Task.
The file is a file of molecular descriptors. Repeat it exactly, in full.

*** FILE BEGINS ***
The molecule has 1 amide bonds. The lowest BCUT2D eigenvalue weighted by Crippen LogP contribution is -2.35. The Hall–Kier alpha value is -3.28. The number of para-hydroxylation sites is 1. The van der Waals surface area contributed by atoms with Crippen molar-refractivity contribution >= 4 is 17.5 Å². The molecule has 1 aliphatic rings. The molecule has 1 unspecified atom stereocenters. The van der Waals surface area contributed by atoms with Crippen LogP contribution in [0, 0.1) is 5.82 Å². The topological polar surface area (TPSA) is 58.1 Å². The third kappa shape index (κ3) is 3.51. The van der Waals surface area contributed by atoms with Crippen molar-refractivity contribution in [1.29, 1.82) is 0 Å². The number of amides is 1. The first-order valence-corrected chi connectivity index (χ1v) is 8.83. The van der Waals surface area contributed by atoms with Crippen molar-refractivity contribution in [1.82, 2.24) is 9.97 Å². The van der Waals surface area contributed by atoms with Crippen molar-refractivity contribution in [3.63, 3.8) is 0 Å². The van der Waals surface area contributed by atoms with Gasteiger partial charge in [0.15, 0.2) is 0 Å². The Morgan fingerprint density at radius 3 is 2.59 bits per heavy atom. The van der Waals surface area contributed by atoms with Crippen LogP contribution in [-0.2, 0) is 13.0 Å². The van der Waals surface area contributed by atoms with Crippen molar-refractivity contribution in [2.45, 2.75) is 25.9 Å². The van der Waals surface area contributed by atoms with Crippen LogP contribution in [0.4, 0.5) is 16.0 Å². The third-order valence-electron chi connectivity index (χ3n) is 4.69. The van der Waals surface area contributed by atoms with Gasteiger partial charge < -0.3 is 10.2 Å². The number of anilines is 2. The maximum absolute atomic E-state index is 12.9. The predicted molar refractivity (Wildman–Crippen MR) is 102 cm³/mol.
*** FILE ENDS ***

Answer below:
The molecule has 1 amide bonds. The lowest BCUT2D eigenvalue weighted by Crippen LogP contribution is -2.35. The Hall–Kier alpha value is -3.28. The number of para-hydroxylation sites is 1. The van der Waals surface area contributed by atoms with Crippen molar-refractivity contribution >= 4 is 17.5 Å². The molecule has 1 aliphatic rings. The molecule has 1 unspecified atom stereocenters. The van der Waals surface area contributed by atoms with Crippen LogP contribution in [0, 0.1) is 5.82 Å². The topological polar surface area (TPSA) is 58.1 Å². The third kappa shape index (κ3) is 3.51. The van der Waals surface area contributed by atoms with Crippen molar-refractivity contribution in [1.29, 1.82) is 0 Å². The number of amides is 1. The first-order valence-corrected chi connectivity index (χ1v) is 8.83. The van der Waals surface area contributed by atoms with Crippen molar-refractivity contribution in [1.82, 2.24) is 9.97 Å². The van der Waals surface area contributed by atoms with Crippen molar-refractivity contribution in [3.63, 3.8) is 0 Å². The van der Waals surface area contributed by atoms with Gasteiger partial charge in [0.15, 0.2) is 0 Å². The Morgan fingerprint density at radius 3 is 2.59 bits per heavy atom. The van der Waals surface area contributed by atoms with Crippen LogP contribution in [-0.2, 0) is 13.0 Å². The van der Waals surface area contributed by atoms with Crippen molar-refractivity contribution in [2.45, 2.75) is 25.9 Å². The van der Waals surface area contributed by atoms with Crippen LogP contribution in [0.4, 0.5) is 16.0 Å². The third-order valence-electron chi connectivity index (χ3n) is 4.69. The van der Waals surface area contributed by atoms with Gasteiger partial charge < -0.3 is 10.2 Å². The number of anilines is 2. The maximum absolute atomic E-state index is 12.9. The predicted molar refractivity (Wildman–Crippen MR) is 102 cm³/mol.